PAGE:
GrainCorp managing director Mark Palmquist said the grain giant’s $500 million of growth projects will provide earnings stability in drought years and allow GrainCorp to tap into major global growth trends.

 

 

The Australian

Page 1: Workers will lose more than first thought from the pension changes in last week’s budget, as research reveals that older Australians who retire soon could miss out on $5500 a year from the tougher assets test.

Page 3: Indonesia and Malaysia appear to have bowed to international pressure, agreeing to offer temporary shelter to thousands of stranded boatpeople as Australia announced humanitarian aid to ease the crisis in Southeast Asia.

Page 3: Sensitive information from the Australian Federal Police and the Department of Foreign Affairs and Trade may have been exposed in a major security breach that struck one of Telstra’s key Asian subsidiaries, Pacnet.

Page 4: The Abbott government could refer the controversy over the iron ore market to the Productivity Commission in a move aimed at appeasing Fortescue Metals Group chairman Andrew Forrest.

Labor’s plan to hike superannuation tax could affect more than twice as many people as it claims, raise less money than estimated, and hurt low-income earners as super funds pass on massive new compliance costs to all members, new analysis shows.

Page 7: An ALP campaign strategist says it’s time for the party to accept Australia now has a three-party system, with the Greens gathering strength and posing a serious threat to the Liberal Party as well as Labor.

Page 19: Andrew Forrest’s controversial push for an inquiry into the iron ore market has drawn even more criticism from senior business figures, with leading Queensland businessman Keith DeLacy adding to warnings that an inquiry could lead the nation “into dangerous territory”.

Page 20: Origin Energy managing director Grant King says construction costs are set to rise under the new renewable energy target deal as the industry scrambles to build $10 billion to $15bn of new capacity in about four years.

Former federal resources minister and now Seven Group Holdings executive Martin Ferguson has blasted the industrial relations regime and the push to reserve domestic gas, saying they could set the nation on the road to major decline similar to one in the 1890s that took a century to reverse.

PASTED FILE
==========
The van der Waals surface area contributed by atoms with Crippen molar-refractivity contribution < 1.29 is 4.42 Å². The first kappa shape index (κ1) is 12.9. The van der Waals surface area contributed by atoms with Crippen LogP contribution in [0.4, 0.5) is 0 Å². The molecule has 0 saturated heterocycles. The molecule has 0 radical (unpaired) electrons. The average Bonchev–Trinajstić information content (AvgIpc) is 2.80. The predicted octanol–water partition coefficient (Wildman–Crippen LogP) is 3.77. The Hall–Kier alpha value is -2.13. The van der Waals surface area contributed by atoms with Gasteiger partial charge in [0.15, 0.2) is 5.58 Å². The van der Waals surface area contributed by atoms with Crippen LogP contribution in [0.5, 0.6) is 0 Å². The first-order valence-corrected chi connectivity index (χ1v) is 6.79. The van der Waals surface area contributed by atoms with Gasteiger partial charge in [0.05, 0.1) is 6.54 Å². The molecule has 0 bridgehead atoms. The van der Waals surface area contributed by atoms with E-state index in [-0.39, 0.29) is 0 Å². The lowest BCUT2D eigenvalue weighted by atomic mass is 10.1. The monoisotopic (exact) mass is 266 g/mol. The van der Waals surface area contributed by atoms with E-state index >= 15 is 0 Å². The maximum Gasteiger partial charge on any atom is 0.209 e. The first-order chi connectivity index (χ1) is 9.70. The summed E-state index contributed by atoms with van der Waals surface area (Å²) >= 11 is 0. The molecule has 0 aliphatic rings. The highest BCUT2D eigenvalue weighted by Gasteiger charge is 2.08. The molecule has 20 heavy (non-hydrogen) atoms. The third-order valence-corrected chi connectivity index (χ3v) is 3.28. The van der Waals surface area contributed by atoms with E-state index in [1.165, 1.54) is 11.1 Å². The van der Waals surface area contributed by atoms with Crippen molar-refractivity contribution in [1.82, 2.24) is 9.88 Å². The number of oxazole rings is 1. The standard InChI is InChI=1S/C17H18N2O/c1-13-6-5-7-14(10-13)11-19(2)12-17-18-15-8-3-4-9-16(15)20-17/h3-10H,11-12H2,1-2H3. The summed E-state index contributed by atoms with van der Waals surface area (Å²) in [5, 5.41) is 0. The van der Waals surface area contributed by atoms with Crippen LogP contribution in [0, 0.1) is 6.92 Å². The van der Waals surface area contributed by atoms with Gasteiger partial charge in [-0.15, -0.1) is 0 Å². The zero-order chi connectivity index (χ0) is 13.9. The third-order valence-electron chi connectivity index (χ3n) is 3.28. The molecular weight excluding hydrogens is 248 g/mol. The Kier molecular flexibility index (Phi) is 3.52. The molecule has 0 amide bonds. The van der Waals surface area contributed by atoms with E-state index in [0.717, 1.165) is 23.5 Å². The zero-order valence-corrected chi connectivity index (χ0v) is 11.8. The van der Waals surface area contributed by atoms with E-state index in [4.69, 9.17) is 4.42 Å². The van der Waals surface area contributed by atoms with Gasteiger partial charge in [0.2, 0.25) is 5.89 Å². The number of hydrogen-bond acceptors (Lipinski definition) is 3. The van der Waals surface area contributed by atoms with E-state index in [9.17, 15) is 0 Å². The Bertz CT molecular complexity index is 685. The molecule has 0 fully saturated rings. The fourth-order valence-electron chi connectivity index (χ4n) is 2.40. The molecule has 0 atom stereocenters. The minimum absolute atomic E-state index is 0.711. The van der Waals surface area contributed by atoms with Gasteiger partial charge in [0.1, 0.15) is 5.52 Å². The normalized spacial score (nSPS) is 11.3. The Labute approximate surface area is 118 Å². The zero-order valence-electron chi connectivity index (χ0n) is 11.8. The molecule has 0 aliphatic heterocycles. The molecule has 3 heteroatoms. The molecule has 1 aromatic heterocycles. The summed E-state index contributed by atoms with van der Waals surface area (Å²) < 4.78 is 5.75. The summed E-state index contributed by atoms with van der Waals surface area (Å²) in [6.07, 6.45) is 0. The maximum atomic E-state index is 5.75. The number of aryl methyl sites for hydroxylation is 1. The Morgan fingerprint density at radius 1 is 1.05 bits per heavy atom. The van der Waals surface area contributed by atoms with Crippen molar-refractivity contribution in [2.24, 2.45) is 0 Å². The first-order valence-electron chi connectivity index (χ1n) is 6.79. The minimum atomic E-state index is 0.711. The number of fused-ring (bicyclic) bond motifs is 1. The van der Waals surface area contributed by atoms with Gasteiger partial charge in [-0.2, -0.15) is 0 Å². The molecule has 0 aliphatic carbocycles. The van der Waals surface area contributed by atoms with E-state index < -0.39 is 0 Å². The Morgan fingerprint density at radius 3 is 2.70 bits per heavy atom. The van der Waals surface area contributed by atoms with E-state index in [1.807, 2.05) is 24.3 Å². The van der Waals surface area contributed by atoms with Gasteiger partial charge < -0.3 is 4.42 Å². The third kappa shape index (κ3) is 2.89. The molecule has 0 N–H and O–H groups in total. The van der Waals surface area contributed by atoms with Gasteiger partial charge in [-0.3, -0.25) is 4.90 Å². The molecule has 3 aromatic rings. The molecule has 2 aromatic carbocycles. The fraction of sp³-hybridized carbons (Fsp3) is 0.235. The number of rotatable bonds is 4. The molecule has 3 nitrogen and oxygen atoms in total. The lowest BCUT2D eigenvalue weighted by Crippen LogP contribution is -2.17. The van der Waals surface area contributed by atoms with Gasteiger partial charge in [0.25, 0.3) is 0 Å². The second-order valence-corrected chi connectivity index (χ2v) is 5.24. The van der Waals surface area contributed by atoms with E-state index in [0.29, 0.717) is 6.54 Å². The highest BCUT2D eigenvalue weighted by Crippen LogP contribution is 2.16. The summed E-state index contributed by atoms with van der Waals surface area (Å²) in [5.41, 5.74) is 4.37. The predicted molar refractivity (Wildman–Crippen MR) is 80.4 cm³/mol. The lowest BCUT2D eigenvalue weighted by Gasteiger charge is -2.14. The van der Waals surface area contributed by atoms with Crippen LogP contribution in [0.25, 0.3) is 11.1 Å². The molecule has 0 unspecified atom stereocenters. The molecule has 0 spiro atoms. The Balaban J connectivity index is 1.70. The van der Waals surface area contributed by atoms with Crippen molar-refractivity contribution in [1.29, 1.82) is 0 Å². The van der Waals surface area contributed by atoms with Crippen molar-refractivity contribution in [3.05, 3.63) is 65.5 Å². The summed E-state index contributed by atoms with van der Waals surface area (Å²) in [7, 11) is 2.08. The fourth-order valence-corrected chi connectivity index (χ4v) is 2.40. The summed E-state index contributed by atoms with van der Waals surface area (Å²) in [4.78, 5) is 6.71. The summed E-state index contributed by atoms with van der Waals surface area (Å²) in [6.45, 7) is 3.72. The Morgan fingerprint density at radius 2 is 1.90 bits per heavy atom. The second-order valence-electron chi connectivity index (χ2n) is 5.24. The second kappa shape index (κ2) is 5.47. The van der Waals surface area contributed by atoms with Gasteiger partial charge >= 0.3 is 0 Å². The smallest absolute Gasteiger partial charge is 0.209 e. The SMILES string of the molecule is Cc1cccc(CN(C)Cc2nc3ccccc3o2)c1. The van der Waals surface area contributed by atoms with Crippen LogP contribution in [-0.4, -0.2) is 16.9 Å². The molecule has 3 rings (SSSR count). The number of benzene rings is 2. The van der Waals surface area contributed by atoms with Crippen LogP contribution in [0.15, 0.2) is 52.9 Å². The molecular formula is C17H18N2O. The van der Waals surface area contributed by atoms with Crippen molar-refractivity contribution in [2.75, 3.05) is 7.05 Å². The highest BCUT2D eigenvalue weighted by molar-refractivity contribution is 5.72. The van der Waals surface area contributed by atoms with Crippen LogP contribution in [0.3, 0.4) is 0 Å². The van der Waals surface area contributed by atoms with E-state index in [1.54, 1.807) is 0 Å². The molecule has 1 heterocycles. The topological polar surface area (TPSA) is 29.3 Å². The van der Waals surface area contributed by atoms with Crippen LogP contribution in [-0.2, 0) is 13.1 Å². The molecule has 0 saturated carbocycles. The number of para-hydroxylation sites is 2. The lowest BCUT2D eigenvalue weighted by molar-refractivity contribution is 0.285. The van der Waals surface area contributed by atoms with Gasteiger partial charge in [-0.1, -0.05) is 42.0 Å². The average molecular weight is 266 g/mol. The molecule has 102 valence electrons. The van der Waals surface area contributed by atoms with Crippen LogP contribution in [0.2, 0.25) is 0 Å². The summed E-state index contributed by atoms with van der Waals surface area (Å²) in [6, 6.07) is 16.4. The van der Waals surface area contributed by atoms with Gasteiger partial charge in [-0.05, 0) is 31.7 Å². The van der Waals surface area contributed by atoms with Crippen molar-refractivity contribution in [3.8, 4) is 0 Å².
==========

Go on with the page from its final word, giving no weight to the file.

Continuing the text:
Page 27: Shopping centre giant Scentre Group has embarked on a major retail and apartment play in Western Australia after proposing redevelopments at Innaloo and Whitford City that could include more than 1200 units.

 

 

 

The West Australian

Page 3: Importers of frozen berries will have to prove their fruit comes from farms and factories with strict sanitation standards after the nationwide hepatitis A outbreak this year.

Page 6: WA’s peak medical body has admitted being paid thousands of dollars to recruit overseas-trained doctors but denies it has influenced its fierce opposition to a new medical school.

Page 7: Two Vietnamese importers have been banned from receiving Australian cattle as Labor pressures the Federal Government to do more to investigate claims animals are being slaughtered with sledgehammers.

The Sultan of Johor has emerged as an unlikely player in plans to restore historic Sunset Hospital after paying $8.5 million for a slice of the prime riverside site.

Page 10: Opposition Leader Mark McGowan used his Budget-in-reply speech yesterday to tell a tale of two States — of where WA is at today and where he says it “could have been”.

Page 13: Premier Colin Barnett says big public works need State Government involvement as he revealed plans for City of Perth legislation that would expand its boundaries but deny the council extra planning powers.

Westfield Innaloo will almost double in size and gain a second storey and a new cinema complex under a $450 million overhaul that could include Japanese fashion giant Uniqlo making its first foray into Perth.

Page 18: Anger is building among teachers in Catholic schools who are yet to receive the pay rise that public school teachers got six months ago.

Business: More than 37 per cent of Australia’s junior exploration companies had less than $500,000 left in the bank at the end of March, and almost 70 per cent were holding less than $2 million.

Tony Sage’s Caeneus Minerals yesterday swooped on the mothballed Silver Swan nickel mine near Kalgoorlie-Boulder in a surprise cash and scrip deal worth $2.7 million with Poseidon Nickel.

Woodside Petroleum has formally scrapped Darwin from its list of potential supply bases for the Browse floating LNG project and not included any plans for a logistics operation at James Price Point.

AWE, the Perth Basin explorer which hopes to supply almost 10 per cent of WA’s domestic gas needs, has added to voices against the State’s reservation policy as it emerged the policy had played a part in Inpex taking its $US34 billion Ichthys project to Darwin.

 

STANDING BY BUSINESS. TRUSTED BY BUSINESS.